Friday, October 10, 2014

Old water lines are breaking, damaging homes all across the country. Our infrastructure needs a New Deal.

(WPA poster, by artist Raymond Willcox, created in Philadelphia, between 1941 and 1943. Image courtesy of the Library of Congress Prints and Photographs Division.)

This morning, an old water line broke and damaged two homes in Studio City, California (and left 60 other homes without running water). Last Friday, October 3, "The break of an aging water main in San Francisco’s Bayview district sent a river of water down a street and damaged at least nine homes..." (see article here).

In some cases, when an old water line breaks and damages a home, the homeowner is left without help. In Bath, Maine, August, 2014, an old water line broke and caused $10,000 in damage to a resident's home. Then, as is so often the case in America these days, the homeowner entered into the Kafkaesque world of "if-you're-not-rich-and-powerful-you're-screwed." Journalist Chris Chase reported that "Neither the Bath Water District nor her homeowner’s insurance carrier will cover the costs. And the same thing could happen to anyone living near a water main, according to the water district."

The homeowner, Joanne Adams, said, "I haven’t had anybody willing to even listen... It feels bad. I’ve always worked for a living and paid my taxes. This isn’t a way to treat people...I don’t have money for my taxes now." And Ms. Adams' problem could be a problem for a lot of us because, "Tracey King, a media liaison for Allstate, said a standard homeowner’s policy doesn’t cover damage from broken water mains. 'To our knowledge, there is no homeowner product that would cover water or any other substance on or below the surface of the ground, regardless of its source.'"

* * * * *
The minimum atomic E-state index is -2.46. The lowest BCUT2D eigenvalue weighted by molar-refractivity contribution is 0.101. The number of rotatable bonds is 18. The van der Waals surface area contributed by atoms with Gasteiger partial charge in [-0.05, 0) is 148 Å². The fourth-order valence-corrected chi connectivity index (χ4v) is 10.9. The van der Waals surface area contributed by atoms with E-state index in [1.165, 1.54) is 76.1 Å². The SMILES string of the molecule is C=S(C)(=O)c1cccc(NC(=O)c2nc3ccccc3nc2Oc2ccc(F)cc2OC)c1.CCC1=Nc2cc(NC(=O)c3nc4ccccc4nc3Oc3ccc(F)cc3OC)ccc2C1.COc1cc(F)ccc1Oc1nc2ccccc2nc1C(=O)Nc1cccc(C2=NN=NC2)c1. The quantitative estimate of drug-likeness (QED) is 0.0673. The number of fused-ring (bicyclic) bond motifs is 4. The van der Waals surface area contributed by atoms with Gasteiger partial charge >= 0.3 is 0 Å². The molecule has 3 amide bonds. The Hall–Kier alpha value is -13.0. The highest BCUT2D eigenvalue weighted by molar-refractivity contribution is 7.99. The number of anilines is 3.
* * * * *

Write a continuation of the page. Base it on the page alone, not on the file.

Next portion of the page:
There are about 240,000 water line breaks per year in the United States, or about 657 per day. In 2013, the American Society of Civil Engineers gave America's drinking water infrastructure a letter grade of "D". During the New Deal era, the Public Works Administration put millions of dollars towards water & sewage improvements all across the country. At the same time, formerly-jobless workers in the Works Progress Administration engaged in thousands of infrastructure projects of their own, for example, installing 16,000 miles of new water lines.

When you consider our aging infrastructure, and the number of waterline breaks that occur every day, and the potential disastrous impact on homeowners, wouldn't you say that it's (past) time for a New Deal for our infrastructure?

1 comment:

  1. It really is interesting that there are so many different kinds of things that can be done to ensure that you are getting the most out of your water lines. That being said, it obviously is hard when your older water lines are breaking. I would be very interested to hear how these broken lines are going to be taken care of to ensure that they are able to not damage any more homes. Thank you for sharing.